GDPR will cost unprepared companies big money

in #cyberattacks3 years ago


The EU GDPR guidelines stipulate that companies must “install appropriate technical and organisational safeguards that ensure the security of the personal data, including protection against unauthorised or unlawful processing.”

The GDPR regime is designed to protect the data privacy of EU citizens, but because the regulations seek to penalise any company that allows their data to be compromised, the reach of the GDPR is actually global.

The penalties for data compromise specified in GDPR are substantial. The authority has the power to levy fines up to €20 million or 4% of a company’s total annual revenue, whichever they deem to be higher.


“Data breaches are a serious problem for all companies and they often don’t think through just how valuable the data they have is and how easy it could be for cybercriminals to hack it. If cybersecurity isn’t your speciality, people mostly have no idea how serious the consequences of lax data security can be. GDPR has started to get people to think a little more. Companies that neglect to address cybersecurity post GDPR are gambling with some pretty high stakes because the penalties under GDPR are severe. They have the potential to literally put a company out of business.” - Hugh Chambers, Cyber Security Advisor, Uncloak.

GDPR compliance and preparation

GDPR is another potent incentive for companies to protect their data systems better. Many CEOs already recognise the damage that cybercrime and hacking can inflict, but the introduction of GDPR has helped to put cybersecurity at the top of the risk management agenda.


Data breaches caused by cyber-attack are a very serious problem.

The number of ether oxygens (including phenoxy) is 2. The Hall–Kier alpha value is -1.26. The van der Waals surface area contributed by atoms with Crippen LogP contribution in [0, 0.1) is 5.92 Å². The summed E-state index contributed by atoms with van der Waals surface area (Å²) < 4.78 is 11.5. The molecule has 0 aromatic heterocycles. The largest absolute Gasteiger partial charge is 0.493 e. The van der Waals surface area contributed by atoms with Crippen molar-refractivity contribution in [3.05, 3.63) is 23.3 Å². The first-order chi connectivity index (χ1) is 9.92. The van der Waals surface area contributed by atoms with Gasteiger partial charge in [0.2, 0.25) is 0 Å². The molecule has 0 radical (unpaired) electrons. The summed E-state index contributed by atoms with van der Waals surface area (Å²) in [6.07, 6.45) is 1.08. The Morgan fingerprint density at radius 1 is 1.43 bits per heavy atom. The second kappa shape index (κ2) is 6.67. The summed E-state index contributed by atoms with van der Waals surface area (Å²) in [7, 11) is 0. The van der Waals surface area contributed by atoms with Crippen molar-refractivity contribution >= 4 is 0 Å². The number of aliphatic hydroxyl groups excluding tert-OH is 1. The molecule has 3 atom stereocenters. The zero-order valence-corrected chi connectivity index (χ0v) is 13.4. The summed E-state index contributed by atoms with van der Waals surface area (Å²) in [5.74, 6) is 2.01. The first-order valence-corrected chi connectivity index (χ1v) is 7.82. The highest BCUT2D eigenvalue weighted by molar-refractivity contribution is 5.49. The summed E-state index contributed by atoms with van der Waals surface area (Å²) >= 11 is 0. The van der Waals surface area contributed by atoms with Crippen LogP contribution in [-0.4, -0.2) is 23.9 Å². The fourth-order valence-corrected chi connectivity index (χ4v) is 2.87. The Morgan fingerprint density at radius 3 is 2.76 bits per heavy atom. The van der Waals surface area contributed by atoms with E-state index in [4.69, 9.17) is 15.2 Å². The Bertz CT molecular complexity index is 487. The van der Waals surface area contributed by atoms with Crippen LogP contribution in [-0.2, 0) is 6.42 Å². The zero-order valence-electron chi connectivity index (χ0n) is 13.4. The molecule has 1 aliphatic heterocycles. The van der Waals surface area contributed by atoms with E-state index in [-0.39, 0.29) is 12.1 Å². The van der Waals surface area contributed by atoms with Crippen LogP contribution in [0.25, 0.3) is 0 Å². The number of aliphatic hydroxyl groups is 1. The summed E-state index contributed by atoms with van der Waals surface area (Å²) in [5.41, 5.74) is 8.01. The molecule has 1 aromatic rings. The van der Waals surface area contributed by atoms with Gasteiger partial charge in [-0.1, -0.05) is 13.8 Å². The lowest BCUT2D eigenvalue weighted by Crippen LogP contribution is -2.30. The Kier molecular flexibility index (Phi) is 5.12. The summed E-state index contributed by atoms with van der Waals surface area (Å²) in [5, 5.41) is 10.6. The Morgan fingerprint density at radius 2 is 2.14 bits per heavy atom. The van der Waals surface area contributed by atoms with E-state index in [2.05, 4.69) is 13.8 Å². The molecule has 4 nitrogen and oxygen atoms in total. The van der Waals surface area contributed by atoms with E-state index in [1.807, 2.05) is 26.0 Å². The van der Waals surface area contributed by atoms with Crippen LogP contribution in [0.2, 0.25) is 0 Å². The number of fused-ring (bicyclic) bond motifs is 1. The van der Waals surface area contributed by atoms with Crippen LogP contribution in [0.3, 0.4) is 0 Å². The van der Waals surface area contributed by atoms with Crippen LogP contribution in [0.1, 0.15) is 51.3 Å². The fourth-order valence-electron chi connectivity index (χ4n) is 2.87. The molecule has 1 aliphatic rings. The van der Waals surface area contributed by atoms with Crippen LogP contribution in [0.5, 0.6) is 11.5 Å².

A recent report published by APWG found that phishing attacks, the most common cause of damaging data breaches, have gone up 46% since 2017.

FBI cybercrime data shows that data breach attacks have increased by 2,370% since 2015 and the global cost is now in the billions of dollars.

To minimise their exposure to damaging breaches and avoid sanctions from the GDPR authorities, companies should start by ensuring they have proactive cybersecurity policies in place.
Passive virus detection software and basic firewalls aren’t adequate defences any more.

Copy of phil-jackson (2).jpg

“The traditional view of an IT team running governance, policy and risk for a company, coupled with a penetration test once a year should be long gone. Threats emerge daily and even with good patch management and development practices, companies can get caught out. Having a commercial partner with a constant digital eye on your systems will be the future. An outside specialist monitoring security threats facing a specific company in real time. - Phil Jackson, CTO, Uncloak.

Get serious about cybersecurity

GDPR demands the highest standards of data protection, so no company can afford to ignore the threat of cyber-attack.

Uncloak is a premium solution to zero-hour threats and a watershed for security management. Uncloak brings certified cybersecurity researchers and white-hat hackers together on a Blockchain based threat hunter platform to give companies up-to-the-minute protection.

Experience a demo of Uncloak right now on our website at

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